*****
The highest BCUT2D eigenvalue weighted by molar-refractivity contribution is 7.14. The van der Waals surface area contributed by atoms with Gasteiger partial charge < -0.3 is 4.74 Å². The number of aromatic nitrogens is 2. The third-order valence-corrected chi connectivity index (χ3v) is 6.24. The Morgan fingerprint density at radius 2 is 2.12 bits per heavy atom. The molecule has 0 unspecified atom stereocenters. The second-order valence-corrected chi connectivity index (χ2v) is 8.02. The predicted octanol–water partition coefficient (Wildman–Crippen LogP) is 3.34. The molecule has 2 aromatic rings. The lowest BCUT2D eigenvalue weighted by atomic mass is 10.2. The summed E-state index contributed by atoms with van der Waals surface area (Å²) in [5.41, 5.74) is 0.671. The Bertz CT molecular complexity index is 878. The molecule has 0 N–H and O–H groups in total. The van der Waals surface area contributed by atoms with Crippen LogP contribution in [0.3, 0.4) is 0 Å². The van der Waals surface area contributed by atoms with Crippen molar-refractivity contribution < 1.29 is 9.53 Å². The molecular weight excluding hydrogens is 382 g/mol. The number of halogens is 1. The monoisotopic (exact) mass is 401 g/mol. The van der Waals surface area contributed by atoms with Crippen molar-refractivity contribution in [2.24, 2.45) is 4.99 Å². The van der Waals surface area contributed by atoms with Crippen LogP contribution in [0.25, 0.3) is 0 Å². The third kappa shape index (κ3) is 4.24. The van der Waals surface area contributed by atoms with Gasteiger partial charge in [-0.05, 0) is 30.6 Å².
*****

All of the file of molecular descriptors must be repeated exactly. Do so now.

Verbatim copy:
The highest BCUT2D eigenvalue weighted by molar-refractivity contribution is 7.14. The van der Waals surface area contributed by atoms with Gasteiger partial charge < -0.3 is 4.74 Å². The number of aromatic nitrogens is 2. The third-order valence-corrected chi connectivity index (χ3v) is 6.24. The Morgan fingerprint density at radius 2 is 2.12 bits per heavy atom. The molecule has 0 unspecified atom stereocenters. The second-order valence-corrected chi connectivity index (χ2v) is 8.02. The predicted octanol–water partition coefficient (Wildman–Crippen LogP) is 3.34. The molecule has 2 aromatic rings. The lowest BCUT2D eigenvalue weighted by atomic mass is 10.2. The summed E-state index contributed by atoms with van der Waals surface area (Å²) in [5.41, 5.74) is 0.671. The Bertz CT molecular complexity index is 878. The molecule has 0 N–H and O–H groups in total. The van der Waals surface area contributed by atoms with Crippen LogP contribution in [0.3, 0.4) is 0 Å². The van der Waals surface area contributed by atoms with Crippen molar-refractivity contribution < 1.29 is 9.53 Å². The molecular weight excluding hydrogens is 382 g/mol. The number of halogens is 1. The monoisotopic (exact) mass is 401 g/mol. The van der Waals surface area contributed by atoms with Crippen molar-refractivity contribution in [2.24, 2.45) is 4.99 Å². The van der Waals surface area contributed by atoms with Crippen LogP contribution in [0.25, 0.3) is 0 Å². The third kappa shape index (κ3) is 4.24. The van der Waals surface area contributed by atoms with Gasteiger partial charge in [-0.05, 0) is 30.6 Å².